While humans must consume in order to survive, the environment must survive in order for us to consume, in light of this, the question of sustainability arises: how do we meet current needs without jeopardizing the future? While attention aimed at this predicament is increasing, its levels remain low within the Christian community. Houghton has stepped outside this trend, partnering with other leading Christian colleges in order to pursue future environmental stability. The Symposium for Sustainability Leaders provides a networking opportunity for representatives from these colleges and organizations to exchange ideas for furthering a long-term approach to the natural world.
On October 19-21, 2011, 13 leaders from various Christian colleges and environmental organizations gathered in Buffalo, N.Y. for the inaugural symposium held by the Center for Environmental Leadership. Among these leaders was Brian Webb, Houghton’s sustainability coordinator and a representative for Blessed Earth. Following the success of the first meeting, members of the group convened again a year later, accompanied by new representatives, for a second symposium held October 12-13, 2012, in Pasadena, Calif.
Like any new project, the young sustainability programs will be more successful and innovative if a network collaborates on new ideas. The 2011 symposium provided a unique opportunity for sustainability professionals on Christian college campuses to exchange plans and create a support system. “The first thing we wanted to do,” stated Dr. Chris Elisara, founder of CEL, “was convene sustainability coordinators and leaders at Christian colleges and institutions to look at what their needs and concerns were, so the center could help facilitate and meet those needs.”
To achieve this mutual goal, the leaders who attended the symposium formed the Association of Christian Sustainability Leaders. ACSL will not only provide the necessary networking for the success of the emerging sustainability profession, but also assist institutions in the establishment of new sustainability coordinator positions.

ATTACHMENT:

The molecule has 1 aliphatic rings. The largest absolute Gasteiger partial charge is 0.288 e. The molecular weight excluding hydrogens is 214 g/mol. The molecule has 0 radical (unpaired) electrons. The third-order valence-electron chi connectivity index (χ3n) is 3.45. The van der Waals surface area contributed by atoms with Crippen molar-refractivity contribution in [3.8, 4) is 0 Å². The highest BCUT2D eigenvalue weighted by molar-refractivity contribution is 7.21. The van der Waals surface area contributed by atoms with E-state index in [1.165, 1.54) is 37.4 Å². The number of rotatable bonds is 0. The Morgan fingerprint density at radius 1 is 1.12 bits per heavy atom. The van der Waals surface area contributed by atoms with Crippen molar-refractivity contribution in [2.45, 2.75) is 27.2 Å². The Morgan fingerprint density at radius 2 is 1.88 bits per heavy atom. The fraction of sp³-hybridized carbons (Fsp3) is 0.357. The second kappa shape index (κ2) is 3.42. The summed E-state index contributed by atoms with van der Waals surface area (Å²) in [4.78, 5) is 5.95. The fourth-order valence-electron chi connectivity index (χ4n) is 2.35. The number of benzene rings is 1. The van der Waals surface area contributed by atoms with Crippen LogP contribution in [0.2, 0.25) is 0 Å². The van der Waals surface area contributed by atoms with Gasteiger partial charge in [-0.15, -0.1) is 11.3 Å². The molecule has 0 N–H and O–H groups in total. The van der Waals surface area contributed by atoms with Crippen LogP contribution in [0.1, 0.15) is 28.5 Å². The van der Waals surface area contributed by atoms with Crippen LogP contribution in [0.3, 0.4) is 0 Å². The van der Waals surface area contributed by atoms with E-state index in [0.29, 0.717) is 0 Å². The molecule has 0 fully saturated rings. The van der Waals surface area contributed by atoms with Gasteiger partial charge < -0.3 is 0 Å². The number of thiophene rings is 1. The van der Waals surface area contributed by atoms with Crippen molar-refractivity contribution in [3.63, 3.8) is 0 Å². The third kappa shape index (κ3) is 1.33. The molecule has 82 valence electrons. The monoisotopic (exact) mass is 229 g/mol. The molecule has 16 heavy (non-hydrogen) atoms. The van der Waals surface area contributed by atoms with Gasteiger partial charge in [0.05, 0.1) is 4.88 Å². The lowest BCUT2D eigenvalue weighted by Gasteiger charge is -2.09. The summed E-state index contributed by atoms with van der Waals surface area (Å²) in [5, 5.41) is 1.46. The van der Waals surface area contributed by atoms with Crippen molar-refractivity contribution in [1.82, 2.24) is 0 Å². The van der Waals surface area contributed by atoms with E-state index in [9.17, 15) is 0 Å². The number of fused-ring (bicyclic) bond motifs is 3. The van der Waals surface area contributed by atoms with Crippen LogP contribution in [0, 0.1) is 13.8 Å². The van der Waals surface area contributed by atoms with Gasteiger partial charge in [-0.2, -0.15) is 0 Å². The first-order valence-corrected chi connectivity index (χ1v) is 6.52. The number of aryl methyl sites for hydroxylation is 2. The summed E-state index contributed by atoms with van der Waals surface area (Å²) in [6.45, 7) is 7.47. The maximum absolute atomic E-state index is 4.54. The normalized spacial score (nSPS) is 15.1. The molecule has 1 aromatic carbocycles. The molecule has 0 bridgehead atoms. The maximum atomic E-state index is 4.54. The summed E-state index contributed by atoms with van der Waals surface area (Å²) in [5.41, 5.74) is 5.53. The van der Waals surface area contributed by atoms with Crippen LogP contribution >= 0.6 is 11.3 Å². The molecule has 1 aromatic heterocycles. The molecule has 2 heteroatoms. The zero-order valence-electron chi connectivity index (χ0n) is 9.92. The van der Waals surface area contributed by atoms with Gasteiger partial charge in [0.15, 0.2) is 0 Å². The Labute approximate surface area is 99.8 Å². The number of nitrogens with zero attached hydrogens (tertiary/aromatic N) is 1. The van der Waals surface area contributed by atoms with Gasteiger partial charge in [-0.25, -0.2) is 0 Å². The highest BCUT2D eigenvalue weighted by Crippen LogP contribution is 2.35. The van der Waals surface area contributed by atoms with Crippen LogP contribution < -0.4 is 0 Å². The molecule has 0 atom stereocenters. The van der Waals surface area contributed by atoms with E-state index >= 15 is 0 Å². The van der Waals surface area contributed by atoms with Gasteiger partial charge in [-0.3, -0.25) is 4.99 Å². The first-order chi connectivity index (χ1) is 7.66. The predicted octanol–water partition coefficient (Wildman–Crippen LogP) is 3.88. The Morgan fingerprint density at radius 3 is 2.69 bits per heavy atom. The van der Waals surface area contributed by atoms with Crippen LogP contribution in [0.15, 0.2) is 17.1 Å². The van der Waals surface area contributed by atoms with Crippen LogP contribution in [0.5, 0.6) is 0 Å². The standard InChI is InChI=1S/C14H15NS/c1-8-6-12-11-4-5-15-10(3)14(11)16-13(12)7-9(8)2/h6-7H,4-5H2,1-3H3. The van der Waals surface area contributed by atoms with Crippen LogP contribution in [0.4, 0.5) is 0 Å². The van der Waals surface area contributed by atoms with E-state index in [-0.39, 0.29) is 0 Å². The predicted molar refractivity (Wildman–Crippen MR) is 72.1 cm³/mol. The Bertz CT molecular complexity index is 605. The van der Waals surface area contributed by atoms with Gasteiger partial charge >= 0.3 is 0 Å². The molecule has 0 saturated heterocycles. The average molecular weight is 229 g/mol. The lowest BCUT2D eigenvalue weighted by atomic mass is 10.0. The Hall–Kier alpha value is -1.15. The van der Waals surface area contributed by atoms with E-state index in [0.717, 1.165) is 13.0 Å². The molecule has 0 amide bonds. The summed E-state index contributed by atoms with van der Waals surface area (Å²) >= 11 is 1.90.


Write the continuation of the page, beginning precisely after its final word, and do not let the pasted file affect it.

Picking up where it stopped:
The 2012 symposium picked up where the first one left off, developing a step-by-step methodology for how ACSL could move forward. One point in this process is the development of a pracademic journal, providing communication for professionals outside the symposium and reaching a wider audience. The journal will provide easy access for sustainability coordinators to topics of interest and suggestions for action. By collaborating through writing, the networking that occurs at the symposium can continue throughout the year.
"In addition to providing new ideas and resources,” Webb reflected on the impact of ACSL’s formation, “the association creates a close-knit, professional network of peers who can relate to the unique challenges and opportunities of sustainability work in Christian higher education. This network enables me to explore new possibilities and to implement best practices in my sustainability work at Houghton."
Equipped with insight gleaned from collaboration offered by the symposiums, Webb takes a broad approach to reducing energy use at Houghton. Some of his efforts include reducing fossil fuel use, maintaining water quality through monitoring field treatment, involving students and faculty in sustainability education, and participating in the President’s Climate Commitment, a challenge to be carbon neutral by 2050.
As Houghton takes steps toward wisely utilizing resources in light of a long-term view of the natural world, the networking provided by these sustainability symposiums is valuable. By gathering leaders who share a vision for the future of sustainability within centers of Christian higher education, this movement gains momentum. There remains much to be learned about how to run sustainability programs, and these first two symposiums have begun a process of collaboration that ensures this progress.
To learn more about the Center for Environmental Leadership and their partners, please visit www.center4eleadership.org